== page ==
Mitch describes in exhaustive detail the manner in which Burton IPAs were brewed, with great insight into the malts, hops and yeast used, the special nature of the mineral-rich water and the important contribution made by the Burton Union system of fermentation. He also describes at length the ageing in wood before the beer was shipped to India and then gives Scottish IPAs and Export Ales a well-deserved mention.
But, from his vantage point in the U.S., it’s Mitch’s insight into the development of IPAs in his own country that will be of particular interest. American versions of the style are not due solely to the modern craft brewing movement. By the mid to late 19th century, a number of American brewers on the east of the country, enthused by the Burton model, were brewing IPAs, which, as in Britain, developed from strong stock ales. The Christian Feigenspan brewery in Newark, New Jersey, for example, had 30 two-storey fermenters and a “Monks Cellar” that held 100-barrel oak vats for ageing IPA for two years. The Frank Jones’ brewery in Portsmouth, New Hampshire, became the biggest ale brewer in the U.S., producing 150,000 barrels a year, ageing its IPA in oak barrels.
IPA and most other ale styles disappeared during Prohibition. The breweries that managed to survive fed Americans a thin diet of lager until the great beer revival got under way in the 1980s. The only major IPA from pre-Prohibition times that was still brewed following repeal was Ballantine’s, a beer so magnificent it made strong men weep, but following many changes of ownership it finally disappeared. But by the 1990s most new-wave American craft brewers had rekindled a passion for the style and from their IPAs there developed what Mitch calls the “hop bombs” of stronger interpretations, such as Double and Imperial, booming with the citrus character of American hops. Mitch goes into enormous detail as he describes the strong IPAs fashioned by Rogue, Stone, Sierra Nevada, Russian River and a host of other craft breweries.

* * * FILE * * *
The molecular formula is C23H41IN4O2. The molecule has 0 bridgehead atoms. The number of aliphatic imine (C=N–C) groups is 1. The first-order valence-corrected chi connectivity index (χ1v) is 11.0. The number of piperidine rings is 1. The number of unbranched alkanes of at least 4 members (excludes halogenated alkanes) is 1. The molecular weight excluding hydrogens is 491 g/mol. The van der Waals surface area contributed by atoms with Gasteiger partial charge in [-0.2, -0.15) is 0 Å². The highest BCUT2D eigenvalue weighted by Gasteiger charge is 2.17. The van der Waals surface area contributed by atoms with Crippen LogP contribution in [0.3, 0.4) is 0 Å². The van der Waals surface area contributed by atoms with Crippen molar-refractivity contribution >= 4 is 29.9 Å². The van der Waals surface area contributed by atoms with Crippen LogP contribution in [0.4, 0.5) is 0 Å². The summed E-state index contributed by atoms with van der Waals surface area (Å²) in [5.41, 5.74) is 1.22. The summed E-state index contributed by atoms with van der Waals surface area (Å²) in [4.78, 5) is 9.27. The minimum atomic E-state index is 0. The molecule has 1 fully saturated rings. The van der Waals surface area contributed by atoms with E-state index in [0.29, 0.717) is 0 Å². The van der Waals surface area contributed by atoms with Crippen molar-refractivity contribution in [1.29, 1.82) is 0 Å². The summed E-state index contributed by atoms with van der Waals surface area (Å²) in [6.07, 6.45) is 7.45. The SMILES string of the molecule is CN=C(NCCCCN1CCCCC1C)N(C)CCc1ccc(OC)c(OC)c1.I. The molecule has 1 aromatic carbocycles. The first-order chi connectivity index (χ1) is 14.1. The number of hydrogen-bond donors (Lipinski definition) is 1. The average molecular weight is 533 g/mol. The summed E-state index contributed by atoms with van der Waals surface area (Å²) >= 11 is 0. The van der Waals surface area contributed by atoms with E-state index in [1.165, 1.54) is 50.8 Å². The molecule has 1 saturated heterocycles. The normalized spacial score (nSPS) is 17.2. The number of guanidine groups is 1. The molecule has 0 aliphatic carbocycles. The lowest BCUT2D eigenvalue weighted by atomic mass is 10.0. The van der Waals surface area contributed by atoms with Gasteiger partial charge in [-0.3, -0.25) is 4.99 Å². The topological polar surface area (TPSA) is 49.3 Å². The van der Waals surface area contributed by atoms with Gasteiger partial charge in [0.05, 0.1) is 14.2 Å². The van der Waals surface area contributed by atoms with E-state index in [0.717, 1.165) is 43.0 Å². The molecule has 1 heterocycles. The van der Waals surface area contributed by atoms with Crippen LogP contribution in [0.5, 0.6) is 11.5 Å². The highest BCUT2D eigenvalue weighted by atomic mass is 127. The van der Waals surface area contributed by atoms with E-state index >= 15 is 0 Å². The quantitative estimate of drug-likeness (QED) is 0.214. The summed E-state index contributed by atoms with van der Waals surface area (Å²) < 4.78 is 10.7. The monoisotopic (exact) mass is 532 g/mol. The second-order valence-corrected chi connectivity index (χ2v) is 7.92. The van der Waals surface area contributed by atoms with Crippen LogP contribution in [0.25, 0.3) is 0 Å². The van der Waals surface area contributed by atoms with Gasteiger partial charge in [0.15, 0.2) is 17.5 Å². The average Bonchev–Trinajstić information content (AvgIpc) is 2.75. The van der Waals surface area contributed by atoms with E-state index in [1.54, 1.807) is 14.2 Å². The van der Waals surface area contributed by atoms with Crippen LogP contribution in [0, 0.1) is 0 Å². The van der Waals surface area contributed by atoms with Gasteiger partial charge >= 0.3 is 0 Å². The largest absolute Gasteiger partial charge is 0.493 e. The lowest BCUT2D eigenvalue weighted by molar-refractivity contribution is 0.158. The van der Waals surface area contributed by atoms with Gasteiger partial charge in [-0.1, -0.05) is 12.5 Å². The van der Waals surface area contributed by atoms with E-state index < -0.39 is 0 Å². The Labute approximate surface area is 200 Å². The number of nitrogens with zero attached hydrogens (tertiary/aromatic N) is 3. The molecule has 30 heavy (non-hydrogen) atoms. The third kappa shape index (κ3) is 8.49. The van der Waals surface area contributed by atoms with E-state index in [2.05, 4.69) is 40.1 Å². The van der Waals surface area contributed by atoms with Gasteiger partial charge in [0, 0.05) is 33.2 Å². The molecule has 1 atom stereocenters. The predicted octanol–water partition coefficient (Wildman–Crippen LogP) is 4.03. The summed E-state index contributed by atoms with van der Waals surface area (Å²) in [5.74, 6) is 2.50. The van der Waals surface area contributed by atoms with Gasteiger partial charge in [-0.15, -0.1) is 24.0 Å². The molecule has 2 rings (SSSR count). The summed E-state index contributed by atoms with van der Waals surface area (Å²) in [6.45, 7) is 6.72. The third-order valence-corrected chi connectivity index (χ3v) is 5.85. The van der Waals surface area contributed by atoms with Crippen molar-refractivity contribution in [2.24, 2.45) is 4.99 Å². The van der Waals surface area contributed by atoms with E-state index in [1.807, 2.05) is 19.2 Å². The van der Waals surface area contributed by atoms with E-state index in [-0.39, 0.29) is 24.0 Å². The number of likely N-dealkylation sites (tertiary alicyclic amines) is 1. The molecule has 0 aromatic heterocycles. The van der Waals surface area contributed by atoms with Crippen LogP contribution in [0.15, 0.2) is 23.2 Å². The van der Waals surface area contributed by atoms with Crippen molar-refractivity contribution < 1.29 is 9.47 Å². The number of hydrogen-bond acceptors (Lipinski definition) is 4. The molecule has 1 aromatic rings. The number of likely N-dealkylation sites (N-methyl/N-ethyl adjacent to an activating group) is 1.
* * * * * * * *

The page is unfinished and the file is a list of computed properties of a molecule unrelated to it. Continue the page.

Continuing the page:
He bravely tackles the thorny question of “Black IPAs” and quotes a late 19th-century British book that records a black pale ale brewed by Bass. I have to confess that, though I have researched IPA and delved into records for some 30 years, I have never come across a black IPA or pale ale brewed in Burton and I agree with the renowned American brewmaster and writer Garrett Oliver who says succinctly on the subject: “Don’t get me started...” As Mitch himself suggests, Black IPAs are in truth just a new branding for imperial porters and stouts.
The final section of the book is devoted to recipes for IPAs both ancient and modern (including Fuller's Bengal Lancer, image below). This will be of immense interest to brewers but will also fascinate those who don’t make beer but who wish to learn in depth about the malts and hops used to make a vast array of IPAs. There’s even a recipe for Ballantine’s and any brewer who cares to make a batch will have in me a friend for life.
Mitch Steele’s book is awesome, involving dedicated research allied to great passion for the style. His book makes a substantial contribution to the growing library dedicated to the history and culture of the world’s favourite beverage.
*The book is available from Amazon or from Brewers Publications: www.brewerspublications.com